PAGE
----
Detection and diagnosis of the invasive swim bladder parasite, Anguillicola crassus, in American eels (Anguilla rostrata)

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University of New Brunswick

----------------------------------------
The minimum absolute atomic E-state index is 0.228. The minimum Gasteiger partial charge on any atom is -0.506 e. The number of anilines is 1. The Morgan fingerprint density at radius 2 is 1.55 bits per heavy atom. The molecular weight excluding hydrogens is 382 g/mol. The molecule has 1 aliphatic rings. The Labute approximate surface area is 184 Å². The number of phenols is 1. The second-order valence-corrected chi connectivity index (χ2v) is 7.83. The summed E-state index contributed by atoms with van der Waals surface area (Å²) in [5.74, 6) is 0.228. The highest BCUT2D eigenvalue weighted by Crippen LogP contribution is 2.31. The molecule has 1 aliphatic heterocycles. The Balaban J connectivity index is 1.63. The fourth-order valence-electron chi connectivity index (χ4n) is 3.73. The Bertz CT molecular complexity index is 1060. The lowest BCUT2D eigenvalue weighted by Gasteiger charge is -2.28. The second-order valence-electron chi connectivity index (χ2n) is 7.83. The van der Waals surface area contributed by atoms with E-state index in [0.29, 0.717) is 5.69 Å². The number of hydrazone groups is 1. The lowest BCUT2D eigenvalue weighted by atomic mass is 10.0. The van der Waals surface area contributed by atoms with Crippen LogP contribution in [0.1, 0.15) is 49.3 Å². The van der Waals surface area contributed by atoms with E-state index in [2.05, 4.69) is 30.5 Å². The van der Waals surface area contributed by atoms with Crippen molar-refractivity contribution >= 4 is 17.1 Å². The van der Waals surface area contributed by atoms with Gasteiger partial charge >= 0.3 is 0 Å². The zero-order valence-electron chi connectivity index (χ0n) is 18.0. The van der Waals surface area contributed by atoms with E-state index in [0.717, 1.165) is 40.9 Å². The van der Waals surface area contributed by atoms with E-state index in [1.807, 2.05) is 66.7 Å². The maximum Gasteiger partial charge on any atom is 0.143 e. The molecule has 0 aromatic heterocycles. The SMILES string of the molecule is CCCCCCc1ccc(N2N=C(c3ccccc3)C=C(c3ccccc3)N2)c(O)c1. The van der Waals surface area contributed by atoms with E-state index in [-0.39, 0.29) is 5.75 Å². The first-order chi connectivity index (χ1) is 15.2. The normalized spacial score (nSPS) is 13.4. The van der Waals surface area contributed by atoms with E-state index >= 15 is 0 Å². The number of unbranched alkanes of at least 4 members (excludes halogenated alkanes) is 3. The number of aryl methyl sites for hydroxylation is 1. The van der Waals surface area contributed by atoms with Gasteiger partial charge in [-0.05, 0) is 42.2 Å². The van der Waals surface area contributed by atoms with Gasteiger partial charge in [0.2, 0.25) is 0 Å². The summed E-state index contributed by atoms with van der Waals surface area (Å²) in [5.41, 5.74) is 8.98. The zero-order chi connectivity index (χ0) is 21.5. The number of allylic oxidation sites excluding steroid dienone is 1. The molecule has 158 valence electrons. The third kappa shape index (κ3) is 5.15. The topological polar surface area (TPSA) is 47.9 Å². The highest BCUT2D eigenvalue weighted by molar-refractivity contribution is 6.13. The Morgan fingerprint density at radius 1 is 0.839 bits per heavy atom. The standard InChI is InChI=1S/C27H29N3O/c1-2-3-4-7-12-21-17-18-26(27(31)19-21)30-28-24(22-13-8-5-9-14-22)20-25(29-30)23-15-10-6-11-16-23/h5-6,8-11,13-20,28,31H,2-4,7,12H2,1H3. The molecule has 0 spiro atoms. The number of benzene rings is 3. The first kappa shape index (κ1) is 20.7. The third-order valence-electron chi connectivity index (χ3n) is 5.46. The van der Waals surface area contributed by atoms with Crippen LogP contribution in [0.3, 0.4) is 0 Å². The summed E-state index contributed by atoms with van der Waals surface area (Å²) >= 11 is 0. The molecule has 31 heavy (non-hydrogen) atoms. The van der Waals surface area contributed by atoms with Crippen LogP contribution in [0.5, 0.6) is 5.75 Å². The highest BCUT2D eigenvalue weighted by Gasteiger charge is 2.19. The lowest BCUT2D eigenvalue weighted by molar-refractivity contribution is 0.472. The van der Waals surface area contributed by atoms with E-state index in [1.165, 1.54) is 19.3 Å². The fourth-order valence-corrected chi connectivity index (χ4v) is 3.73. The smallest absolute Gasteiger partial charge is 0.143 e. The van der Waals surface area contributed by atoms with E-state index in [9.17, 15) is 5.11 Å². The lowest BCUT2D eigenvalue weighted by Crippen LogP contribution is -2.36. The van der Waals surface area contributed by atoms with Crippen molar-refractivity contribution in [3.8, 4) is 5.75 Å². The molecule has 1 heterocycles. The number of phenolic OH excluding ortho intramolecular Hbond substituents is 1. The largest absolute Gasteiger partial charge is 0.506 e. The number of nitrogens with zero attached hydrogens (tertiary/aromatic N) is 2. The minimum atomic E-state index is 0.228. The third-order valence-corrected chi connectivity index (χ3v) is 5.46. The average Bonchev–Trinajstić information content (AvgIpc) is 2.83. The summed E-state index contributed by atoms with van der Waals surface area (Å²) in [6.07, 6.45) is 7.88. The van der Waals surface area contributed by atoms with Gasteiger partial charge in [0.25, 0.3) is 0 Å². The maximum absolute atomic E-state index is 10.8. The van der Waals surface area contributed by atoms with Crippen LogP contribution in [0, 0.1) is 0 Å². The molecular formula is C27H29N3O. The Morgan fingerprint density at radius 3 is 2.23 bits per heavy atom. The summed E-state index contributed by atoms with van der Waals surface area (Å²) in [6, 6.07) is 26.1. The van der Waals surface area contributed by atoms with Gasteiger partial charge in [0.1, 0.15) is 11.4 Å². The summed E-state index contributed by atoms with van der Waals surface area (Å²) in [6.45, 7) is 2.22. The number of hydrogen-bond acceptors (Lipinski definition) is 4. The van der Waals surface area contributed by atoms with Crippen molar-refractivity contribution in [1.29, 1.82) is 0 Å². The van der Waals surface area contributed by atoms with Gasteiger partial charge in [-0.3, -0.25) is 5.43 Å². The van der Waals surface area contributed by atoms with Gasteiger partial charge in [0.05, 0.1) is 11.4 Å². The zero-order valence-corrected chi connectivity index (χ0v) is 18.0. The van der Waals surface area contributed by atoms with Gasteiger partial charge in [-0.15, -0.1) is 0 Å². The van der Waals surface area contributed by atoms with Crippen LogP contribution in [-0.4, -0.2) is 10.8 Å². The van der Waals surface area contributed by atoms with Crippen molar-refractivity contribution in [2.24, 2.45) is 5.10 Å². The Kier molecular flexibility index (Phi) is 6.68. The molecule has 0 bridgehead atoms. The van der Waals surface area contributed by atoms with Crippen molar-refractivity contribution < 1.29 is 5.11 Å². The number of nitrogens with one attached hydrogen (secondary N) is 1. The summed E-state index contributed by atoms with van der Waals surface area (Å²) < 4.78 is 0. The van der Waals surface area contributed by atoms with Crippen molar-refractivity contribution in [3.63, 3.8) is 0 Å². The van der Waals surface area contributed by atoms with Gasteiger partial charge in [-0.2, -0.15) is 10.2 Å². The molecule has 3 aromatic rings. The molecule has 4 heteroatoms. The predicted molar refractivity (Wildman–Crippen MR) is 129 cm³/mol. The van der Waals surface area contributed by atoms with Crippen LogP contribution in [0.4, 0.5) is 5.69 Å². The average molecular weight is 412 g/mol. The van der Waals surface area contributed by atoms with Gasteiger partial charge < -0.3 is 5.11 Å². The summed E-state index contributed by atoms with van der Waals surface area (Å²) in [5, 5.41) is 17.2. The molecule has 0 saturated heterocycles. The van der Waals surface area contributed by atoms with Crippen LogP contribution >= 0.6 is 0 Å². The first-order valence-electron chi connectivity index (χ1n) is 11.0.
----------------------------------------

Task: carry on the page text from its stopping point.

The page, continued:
Anguillicola crassus is an invasive parasitic nematode that infects the swim bladder of American eels (Anguilla rostrata) throughout most of the eel’s native range. Declines in eel populations are attributed in part to A. crassus infection, with swim bladder damage impairing their survival and/or migration to the Sargasso Sea, where they migrate for reproduction. Hydroelectric dams on inland rivers, such as dams on the Wolastoq | Saint John River (W|SJR), New Brunswick, Canada, impede both upstream eel migration and parasite transmission. Thus, head ponds above dams could serve as refugia for stocking and translocation of parasite-free eels to support conservation initiatives. Based on eel life stage (pre-elvers, elvers, yellow) and month/location of eel collection, I assessed A. crassus infections in this system, using existing diagnostic tools (light microscopy and PCR/sequencing) as well as a new diagnostic methodology that I developed (autofluorescence microscopy). The high prevalence of A. crassus infection in elvers and yellow eels precludes their use in parasite-free translocation. However, the absence of infection in pre-elvers entering estuarine locations in March and April supports their use in conservation initiatives.